Skip to content
Related Articles
Open in App
Not now

Related Articles

What do you understand by “Bhoodan” and “Gramdan”?

Improve Article
Save Article
  • Last Updated : 23 May, 2022
Improve Article
Save Article

Vinoba Bhave’s Bhoodan and Gramdan campaigns attempted a “non-violent revolution” in India’s land reform programme. These integrated groups aimed to enact land reforms by encouraging the landed classes to voluntarily give up a portion of their land to the landless. Acharya Vinoba Bhave, an Indian religious icon, founded the Bhoodan movement. While studying Sanskrit in Varanasi, he became a fan of Mohandas K. Gandhi. Bhave broke British Wartime regulations in 1940, at Gandhiji’s request, and spent nearly five years in prison.

Following Gandhi’s death, Bhave was widely regarded as his heir. In 1951, he founded the Bhoodan Movement, or land-gift activism, since he was more interested in voluntary land reform than politics. He travelled hundreds of kilometres in order to collect land donations for redistribution to the landless. By 1969, it had gathered over 4 million acres (1.6 million hectares) of land for distribution.

Philosophical Principal

Bhoodan Yajna is an all-encompassing reform movement that addresses all elements of life. Nowadays, everyone is only concerned with themselves. However, Bhoodan causes people to think and act in the exact opposite way that they do now; it drives them to glance around and shout, “I shall first think of my neighbour, and if he has no land, I must consider it my obligation to supply him with.” Land distribution is not the only concern in Bhoodan. Its true goal is to ethically restore the entire nation. This movement sought to better a lot of the countryside’s most marginalised and disadvantaged population: the landless.

Given the fact that India has 50 million landless farmers. Vinobaji set himself the goal of collecting land contributions totalling 50 million acres, with the goal of distributing one acre to each landless farmer household of five members. Each such household was supposed to end up with 5 acres. In Gandhian terms, he asked landowners to sympathise with the plight of the landless and to show solidarity by donating one-sixth of their estates to it. Given that India has over 300 million acres under cultivation, such donations, if given across the country, would total the required 50 million acres.

“Historically, the Bhoodan movement began with the dissolution of primitive communist society and the creation of class society, when exploitation and economic injustices occurred in the social world as a result of private ownership of the social means of production.” – Dr C. G. Shah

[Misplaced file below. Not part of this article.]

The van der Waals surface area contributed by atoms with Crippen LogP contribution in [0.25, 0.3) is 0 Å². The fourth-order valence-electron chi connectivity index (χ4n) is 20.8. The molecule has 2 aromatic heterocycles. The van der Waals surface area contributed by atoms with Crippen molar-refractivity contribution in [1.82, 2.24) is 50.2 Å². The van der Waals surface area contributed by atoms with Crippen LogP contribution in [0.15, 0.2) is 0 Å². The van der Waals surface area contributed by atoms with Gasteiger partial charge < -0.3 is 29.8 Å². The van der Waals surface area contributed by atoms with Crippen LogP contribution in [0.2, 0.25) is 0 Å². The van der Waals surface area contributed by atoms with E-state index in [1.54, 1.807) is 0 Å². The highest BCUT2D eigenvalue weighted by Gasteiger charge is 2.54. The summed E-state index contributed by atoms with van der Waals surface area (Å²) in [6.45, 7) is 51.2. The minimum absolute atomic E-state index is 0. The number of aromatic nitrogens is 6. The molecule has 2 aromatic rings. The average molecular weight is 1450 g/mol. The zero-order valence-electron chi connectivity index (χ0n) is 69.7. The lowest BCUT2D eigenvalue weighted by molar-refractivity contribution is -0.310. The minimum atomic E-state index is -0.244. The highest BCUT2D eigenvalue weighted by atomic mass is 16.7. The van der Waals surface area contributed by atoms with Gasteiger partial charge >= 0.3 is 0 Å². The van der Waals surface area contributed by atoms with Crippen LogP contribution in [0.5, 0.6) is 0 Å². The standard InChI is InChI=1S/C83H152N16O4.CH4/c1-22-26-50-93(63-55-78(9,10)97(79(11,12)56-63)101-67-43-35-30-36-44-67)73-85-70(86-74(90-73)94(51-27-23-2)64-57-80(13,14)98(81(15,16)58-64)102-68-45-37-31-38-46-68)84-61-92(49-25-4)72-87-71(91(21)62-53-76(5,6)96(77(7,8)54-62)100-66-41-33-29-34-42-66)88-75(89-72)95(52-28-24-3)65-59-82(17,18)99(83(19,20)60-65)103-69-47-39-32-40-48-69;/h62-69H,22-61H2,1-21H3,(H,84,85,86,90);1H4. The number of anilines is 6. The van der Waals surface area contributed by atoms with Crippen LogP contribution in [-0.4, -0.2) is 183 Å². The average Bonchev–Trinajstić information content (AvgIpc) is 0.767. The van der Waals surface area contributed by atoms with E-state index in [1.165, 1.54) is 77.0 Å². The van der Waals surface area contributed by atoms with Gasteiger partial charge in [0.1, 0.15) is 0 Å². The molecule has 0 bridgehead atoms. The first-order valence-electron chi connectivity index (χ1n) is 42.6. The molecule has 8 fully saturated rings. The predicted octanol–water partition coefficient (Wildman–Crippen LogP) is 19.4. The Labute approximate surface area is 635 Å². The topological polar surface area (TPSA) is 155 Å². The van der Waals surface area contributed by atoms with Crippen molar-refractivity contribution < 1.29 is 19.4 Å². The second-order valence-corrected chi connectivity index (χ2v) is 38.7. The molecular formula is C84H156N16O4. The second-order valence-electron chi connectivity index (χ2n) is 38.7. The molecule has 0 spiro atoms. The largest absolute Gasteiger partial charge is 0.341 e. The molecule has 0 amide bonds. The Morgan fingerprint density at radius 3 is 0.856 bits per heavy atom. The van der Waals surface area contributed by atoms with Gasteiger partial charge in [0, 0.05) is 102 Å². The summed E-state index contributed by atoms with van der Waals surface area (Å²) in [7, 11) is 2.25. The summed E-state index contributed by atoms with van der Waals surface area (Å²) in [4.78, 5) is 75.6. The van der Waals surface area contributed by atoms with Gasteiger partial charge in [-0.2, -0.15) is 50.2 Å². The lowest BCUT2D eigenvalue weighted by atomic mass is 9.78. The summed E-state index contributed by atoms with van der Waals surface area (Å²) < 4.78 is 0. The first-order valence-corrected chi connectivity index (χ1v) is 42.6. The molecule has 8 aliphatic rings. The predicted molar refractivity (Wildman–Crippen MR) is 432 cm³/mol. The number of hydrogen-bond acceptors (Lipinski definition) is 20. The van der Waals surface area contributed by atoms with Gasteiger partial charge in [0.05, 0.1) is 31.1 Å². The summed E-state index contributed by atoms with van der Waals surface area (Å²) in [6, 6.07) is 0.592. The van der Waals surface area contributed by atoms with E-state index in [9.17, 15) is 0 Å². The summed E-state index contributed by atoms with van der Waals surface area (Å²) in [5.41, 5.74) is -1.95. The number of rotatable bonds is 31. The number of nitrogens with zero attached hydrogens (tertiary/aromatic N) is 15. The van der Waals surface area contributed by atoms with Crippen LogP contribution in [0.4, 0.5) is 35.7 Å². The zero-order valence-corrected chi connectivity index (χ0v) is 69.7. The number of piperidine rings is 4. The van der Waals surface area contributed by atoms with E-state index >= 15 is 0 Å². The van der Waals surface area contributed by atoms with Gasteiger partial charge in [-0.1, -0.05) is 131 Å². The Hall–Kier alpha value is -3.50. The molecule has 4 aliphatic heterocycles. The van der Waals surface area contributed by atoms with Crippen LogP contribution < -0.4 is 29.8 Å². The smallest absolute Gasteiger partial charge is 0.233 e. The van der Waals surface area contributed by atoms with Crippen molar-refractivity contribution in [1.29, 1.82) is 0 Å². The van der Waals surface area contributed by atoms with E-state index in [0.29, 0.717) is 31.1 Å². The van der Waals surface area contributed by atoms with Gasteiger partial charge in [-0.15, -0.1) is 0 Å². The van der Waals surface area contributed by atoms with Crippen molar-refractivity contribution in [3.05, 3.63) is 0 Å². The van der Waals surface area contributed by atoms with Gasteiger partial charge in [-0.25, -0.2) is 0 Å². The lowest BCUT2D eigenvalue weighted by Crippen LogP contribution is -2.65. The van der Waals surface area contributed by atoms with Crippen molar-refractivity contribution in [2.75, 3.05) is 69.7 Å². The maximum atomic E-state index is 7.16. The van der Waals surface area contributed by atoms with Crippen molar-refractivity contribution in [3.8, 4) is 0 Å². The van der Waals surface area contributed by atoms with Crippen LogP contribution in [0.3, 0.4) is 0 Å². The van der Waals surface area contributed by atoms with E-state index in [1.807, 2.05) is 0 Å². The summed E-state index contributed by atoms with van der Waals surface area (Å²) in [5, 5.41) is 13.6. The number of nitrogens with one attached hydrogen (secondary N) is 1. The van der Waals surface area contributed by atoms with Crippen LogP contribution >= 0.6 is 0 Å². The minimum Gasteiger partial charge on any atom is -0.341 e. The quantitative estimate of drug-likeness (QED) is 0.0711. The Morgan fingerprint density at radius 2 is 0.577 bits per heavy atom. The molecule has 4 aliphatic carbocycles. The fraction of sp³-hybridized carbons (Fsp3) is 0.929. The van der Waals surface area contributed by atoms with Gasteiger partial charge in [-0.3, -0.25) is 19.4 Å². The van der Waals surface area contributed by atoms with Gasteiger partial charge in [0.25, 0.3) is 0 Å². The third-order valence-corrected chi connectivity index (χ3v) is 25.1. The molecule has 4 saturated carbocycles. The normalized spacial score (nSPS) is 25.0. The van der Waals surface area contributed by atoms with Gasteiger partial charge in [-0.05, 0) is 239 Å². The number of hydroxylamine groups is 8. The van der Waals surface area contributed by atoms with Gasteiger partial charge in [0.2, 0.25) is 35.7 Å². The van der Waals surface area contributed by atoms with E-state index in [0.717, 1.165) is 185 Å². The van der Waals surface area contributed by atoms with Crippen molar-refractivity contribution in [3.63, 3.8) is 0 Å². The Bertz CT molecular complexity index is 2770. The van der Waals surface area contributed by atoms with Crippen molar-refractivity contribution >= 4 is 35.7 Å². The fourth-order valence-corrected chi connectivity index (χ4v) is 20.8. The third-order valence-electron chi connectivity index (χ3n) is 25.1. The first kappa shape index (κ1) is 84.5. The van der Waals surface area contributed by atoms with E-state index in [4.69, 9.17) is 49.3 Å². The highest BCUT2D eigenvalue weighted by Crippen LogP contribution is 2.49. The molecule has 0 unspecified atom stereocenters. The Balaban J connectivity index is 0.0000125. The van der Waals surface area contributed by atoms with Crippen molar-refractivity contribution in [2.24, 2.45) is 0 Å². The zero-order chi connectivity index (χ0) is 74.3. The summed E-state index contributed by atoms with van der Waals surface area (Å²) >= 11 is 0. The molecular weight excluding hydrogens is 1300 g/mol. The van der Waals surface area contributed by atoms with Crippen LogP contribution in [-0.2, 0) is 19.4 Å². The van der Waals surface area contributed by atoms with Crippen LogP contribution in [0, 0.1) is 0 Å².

At every stage of human history, the ideology-like distribution of rich and poor has been discovered. This notion has captured the attention of a few good-hearted humanists. In a number of ways, they have attempted to reach the emotions of society’s wealthy folks. Gandhiji gave the goal a new shape in contemporary Indian history by incorporating it into sociopolitical and moral philosophy.

Objectives and Goals

  • The Gramdan attempted to persuade landowners and renters in each village to abandon their rights to their land, with all properties becoming the property of a local association for equal redistribution and cooperative cultivation. Gramdan is declared when at least 75% of its population with 51% of the land show their support in writing for Gramdan. The first hamlet to be included in Gramdan was Magroth in Haripur, Uttar Pradesh.
  • It had widespread political backing. Several state governments passed laws against Gramdan and Bhoodan. The movement reached its pinnacle in 1969. Gramdan and Bhoodan fell out of favour after 1969 as a result of the transition from a fully voluntary movement to a government-sponsored programme. After Vinoba Bhave dropped out of the campaign in 1967, it lost popular support. Landlords afterwards typically gave property that was in the dispute or unfit for cultivation. Instead of integrating with existing institutional structures, the entire campaign was considered as separate from the larger development effort. This departure from the mainstream plan has a substantial impact on the policy’s capacity to continue.

Evaluation of the Movement

While exploring the Telangana regions around Hyderabad in 1951, environmentalist Vinoba Bhave was inspired to write Bhoodan. This was the region where communists had just called off a “active” agricultural campaign that had resulted in both land and life losses. Vinobaji felt that by using Bhoodan, he could show the peasants that there was a viable alternative to the communist goal. It had a great start from 1952 to 1954. More than 3 million acres of land were granted as Bhoodan during this time period. However, due to a number of problems, the movement was unable to sustain its momentum and success. Its fundamental fault was that it targeted the wealthy and landowners rather than the poor and landless. When the protestors marched into the wealthy neighbourhood, they made a huge show of distributing a few parcels of property.